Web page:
language = "English (US)",
volume = "48",
pages = "8334--8348",
journal = "Environmental Science & Technology",
issn = "0013-936X",
publisher = "American Chemical Society",
number = "15",

}

A critical review of the risks to water resources from unconventional shale gas development and hydraulic fracturing in the United States. / Vengosh, Avner; Jackson, Robert B.; Warner, Nathaniel; Darrah, Thomas H.; Kondash, Andrew.

In: Environmental Science and Technology, Vol. 48, No. 15, 05.08.2014, p. 8334-8348.

Research output: Contribution to journalReview article

TY - JOUR

T1 - A critical review of the risks to water resources from unconventional shale gas development and hydraulic fracturing in the United States

AU - Vengosh, Avner

AU - Jackson, Robert B.

AU - Warner, Nathaniel

AU - Darrah, Thomas H.

AU - Kondash, Andrew

PY - 2014/8/5

Y1 - 2014/8/5

N2 - The rapid rise of shale gas development through horizontal drilling and high volume hydraulic fracturing has expanded the extraction of hydrocarbon resources in the U.S. The rise of shale gas development has triggered an intense public debate regarding the potential environmental and human health effects from hydraulic fracturing. This paper provides a critical review of the potential risks that shale gas operations pose to water resources, with an emphasis on case studies mostly from the U.S. Four potential risks for water resources are identified: (1) the contamination of shallow aquifers with fugitive hydrocarbon gases (i.e., stray gas contamination), which can also potentially lead to the salinization of shallow groundwater through leaking natural gas wells and subsurface flow; (2) the contamination of surface water and shallow groundwater from spills, leaks, and/or the disposal of inadequately treated shale gas wastewater; (3) the accumulation of toxic and radioactive elements in soil or stream sediments near disposal or spill sites; and (4) the overextraction of water resources for high-volume hydraulic fracturing that could induce water shortages or conflicts with other water users, particularly in water-scarce areas. Analysis of published data (through January 2014) reveals evidence for stray gas contamination, surface water impacts in areas of intensive shale gas development, and the accumulation of radium isotopes in some disposal and spill sites. The direct contamination of shallow groundwater from hydraulic fracturing fluids and deep formation waters by hydraulic fracturing itself, however, remains controversial.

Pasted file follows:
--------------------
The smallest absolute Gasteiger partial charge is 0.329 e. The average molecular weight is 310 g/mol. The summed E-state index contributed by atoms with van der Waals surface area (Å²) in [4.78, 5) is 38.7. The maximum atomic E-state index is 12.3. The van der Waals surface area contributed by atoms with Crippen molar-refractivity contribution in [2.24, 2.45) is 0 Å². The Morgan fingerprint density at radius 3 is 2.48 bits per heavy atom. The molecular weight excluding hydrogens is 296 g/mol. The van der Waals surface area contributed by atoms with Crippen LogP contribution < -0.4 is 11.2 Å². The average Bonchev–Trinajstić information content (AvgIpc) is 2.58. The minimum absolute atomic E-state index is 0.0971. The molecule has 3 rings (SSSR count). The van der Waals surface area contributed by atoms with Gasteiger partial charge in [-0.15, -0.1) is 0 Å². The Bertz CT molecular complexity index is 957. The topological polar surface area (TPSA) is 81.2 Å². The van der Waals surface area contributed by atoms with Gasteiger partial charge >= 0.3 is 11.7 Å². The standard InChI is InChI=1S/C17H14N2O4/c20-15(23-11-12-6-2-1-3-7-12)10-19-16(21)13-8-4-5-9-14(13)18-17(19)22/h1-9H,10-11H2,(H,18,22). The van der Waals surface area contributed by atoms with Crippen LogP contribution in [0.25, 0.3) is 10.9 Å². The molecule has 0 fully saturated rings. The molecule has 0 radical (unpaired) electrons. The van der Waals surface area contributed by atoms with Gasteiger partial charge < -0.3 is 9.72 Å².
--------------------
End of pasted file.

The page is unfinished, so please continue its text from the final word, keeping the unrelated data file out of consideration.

AB - The rapid rise of shale gas development through horizontal drilling and high volume hydraulic fracturing has expanded the extraction of hydrocarbon resources in the U.S. The rise of shale gas development has triggered an intense public debate regarding the potential environmental and human health effects from hydraulic fracturing. This paper provides a critical review of the potential risks that shale gas operations pose to water resources, with an emphasis on case studies mostly from the U.S. Four potential risks for water resources are identified: (1) the contamination of shallow aquifers with fugitive hydrocarbon gases (i.e., stray gas contamination), which can also potentially lead to the salinization of shallow groundwater through leaking natural gas wells and subsurface flow; (2) the contamination of surface water and shallow groundwater from spills, leaks, and/or the disposal of inadequately treated shale gas wastewater; (3) the accumulation of toxic and radioactive elements in soil or stream sediments near disposal or spill sites; and (4) the overextraction of water resources for high-volume hydraulic fracturing that could induce water shortages or conflicts with other water users, particularly in water-scarce areas. Analysis of published data (through January 2014) reveals evidence for stray gas contamination, surface water impacts in areas of intensive shale gas development, and the accumulation of radium isotopes in some disposal and spill sites. The direct contamination of shallow groundwater from hydraulic fracturing fluids and deep formation waters by hydraulic fracturing itself, however, remains controversial.

UR - http://www.scopus.com/inward/record.url?scp=84903219026&partnerID=8YFLogxK

UR - http://www.scopus.com/inward/citedby.url?scp=84903219026&partnerID=8YFLogxK

U2 - 10.1021/es405118y

DO - 10.1021/es405118y

M3 - Review article

C2 - 24606408

AN - SCOPUS:84903219026

VL - 48

SP - 8334

EP - 8348

JO - Environmental Science & Technology

JF - Environmental Science & Technology

SN - 0013-936X

IS - 15

ER -